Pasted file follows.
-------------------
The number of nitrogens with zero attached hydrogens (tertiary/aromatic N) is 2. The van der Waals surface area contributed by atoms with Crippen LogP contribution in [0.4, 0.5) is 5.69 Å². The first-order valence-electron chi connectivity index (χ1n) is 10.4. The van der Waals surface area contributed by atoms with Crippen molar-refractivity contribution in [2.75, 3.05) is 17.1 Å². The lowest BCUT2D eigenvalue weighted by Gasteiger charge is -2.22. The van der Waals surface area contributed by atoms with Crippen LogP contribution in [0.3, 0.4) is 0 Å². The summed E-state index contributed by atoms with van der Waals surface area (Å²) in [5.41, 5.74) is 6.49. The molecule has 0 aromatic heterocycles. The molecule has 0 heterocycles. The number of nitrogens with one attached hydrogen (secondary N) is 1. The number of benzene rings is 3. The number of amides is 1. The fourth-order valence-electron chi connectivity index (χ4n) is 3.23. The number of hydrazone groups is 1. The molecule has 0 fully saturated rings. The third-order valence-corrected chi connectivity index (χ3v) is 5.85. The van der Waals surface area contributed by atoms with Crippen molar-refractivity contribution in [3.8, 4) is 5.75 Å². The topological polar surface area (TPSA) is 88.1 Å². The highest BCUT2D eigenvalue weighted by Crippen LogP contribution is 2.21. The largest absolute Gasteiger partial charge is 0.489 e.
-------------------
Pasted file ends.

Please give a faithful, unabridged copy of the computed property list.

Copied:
The number of nitrogens with zero attached hydrogens (tertiary/aromatic N) is 2. The van der Waals surface area contributed by atoms with Crippen LogP contribution in [0.4, 0.5) is 5.69 Å². The first-order valence-electron chi connectivity index (χ1n) is 10.4. The van der Waals surface area contributed by atoms with Crippen molar-refractivity contribution in [2.75, 3.05) is 17.1 Å². The lowest BCUT2D eigenvalue weighted by Gasteiger charge is -2.22. The van der Waals surface area contributed by atoms with Crippen LogP contribution in [0.3, 0.4) is 0 Å². The summed E-state index contributed by atoms with van der Waals surface area (Å²) in [5.41, 5.74) is 6.49. The molecule has 0 aromatic heterocycles. The molecule has 0 heterocycles. The number of nitrogens with one attached hydrogen (secondary N) is 1. The number of benzene rings is 3. The number of amides is 1. The fourth-order valence-electron chi connectivity index (χ4n) is 3.23. The number of hydrazone groups is 1. The molecule has 0 fully saturated rings. The third-order valence-corrected chi connectivity index (χ3v) is 5.85. The van der Waals surface area contributed by atoms with Crippen molar-refractivity contribution in [3.8, 4) is 5.75 Å². The topological polar surface area (TPSA) is 88.1 Å². The highest BCUT2D eigenvalue weighted by Crippen LogP contribution is 2.21. The largest absolute Gasteiger partial charge is 0.489 e.